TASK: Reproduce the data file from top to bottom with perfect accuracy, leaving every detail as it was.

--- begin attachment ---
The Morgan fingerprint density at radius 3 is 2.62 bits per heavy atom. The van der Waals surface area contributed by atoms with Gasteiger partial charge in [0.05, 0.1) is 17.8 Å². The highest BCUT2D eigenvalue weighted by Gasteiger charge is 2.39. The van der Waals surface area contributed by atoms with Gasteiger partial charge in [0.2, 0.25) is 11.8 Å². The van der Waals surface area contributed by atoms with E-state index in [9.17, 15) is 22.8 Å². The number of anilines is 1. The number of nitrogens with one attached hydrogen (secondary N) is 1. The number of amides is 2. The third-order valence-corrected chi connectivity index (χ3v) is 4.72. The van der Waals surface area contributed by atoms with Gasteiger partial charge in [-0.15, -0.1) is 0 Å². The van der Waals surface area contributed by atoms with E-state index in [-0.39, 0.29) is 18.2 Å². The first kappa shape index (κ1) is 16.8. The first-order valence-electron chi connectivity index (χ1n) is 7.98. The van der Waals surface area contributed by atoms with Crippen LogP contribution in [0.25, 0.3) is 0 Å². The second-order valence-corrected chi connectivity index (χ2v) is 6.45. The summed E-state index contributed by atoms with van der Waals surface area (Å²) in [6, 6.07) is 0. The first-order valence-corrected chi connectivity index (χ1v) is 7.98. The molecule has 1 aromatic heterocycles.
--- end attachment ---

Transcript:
The Morgan fingerprint density at radius 3 is 2.62 bits per heavy atom. The van der Waals surface area contributed by atoms with Gasteiger partial charge in [0.05, 0.1) is 17.8 Å². The highest BCUT2D eigenvalue weighted by Gasteiger charge is 2.39. The van der Waals surface area contributed by atoms with Gasteiger partial charge in [0.2, 0.25) is 11.8 Å². The van der Waals surface area contributed by atoms with E-state index in [9.17, 15) is 22.8 Å². The number of anilines is 1. The number of nitrogens with one attached hydrogen (secondary N) is 1. The number of amides is 2. The third-order valence-corrected chi connectivity index (χ3v) is 4.72. The van der Waals surface area contributed by atoms with Gasteiger partial charge in [-0.15, -0.1) is 0 Å². The van der Waals surface area contributed by atoms with E-state index in [-0.39, 0.29) is 18.2 Å². The first kappa shape index (κ1) is 16.8. The first-order valence-electron chi connectivity index (χ1n) is 7.98. The van der Waals surface area contributed by atoms with Crippen LogP contribution in [0.25, 0.3) is 0 Å². The second-order valence-corrected chi connectivity index (χ2v) is 6.45. The summed E-state index contributed by atoms with van der Waals surface area (Å²) in [6, 6.07) is 0. The first-order valence-corrected chi connectivity index (χ1v) is 7.98. The molecule has 1 aromatic heterocycles.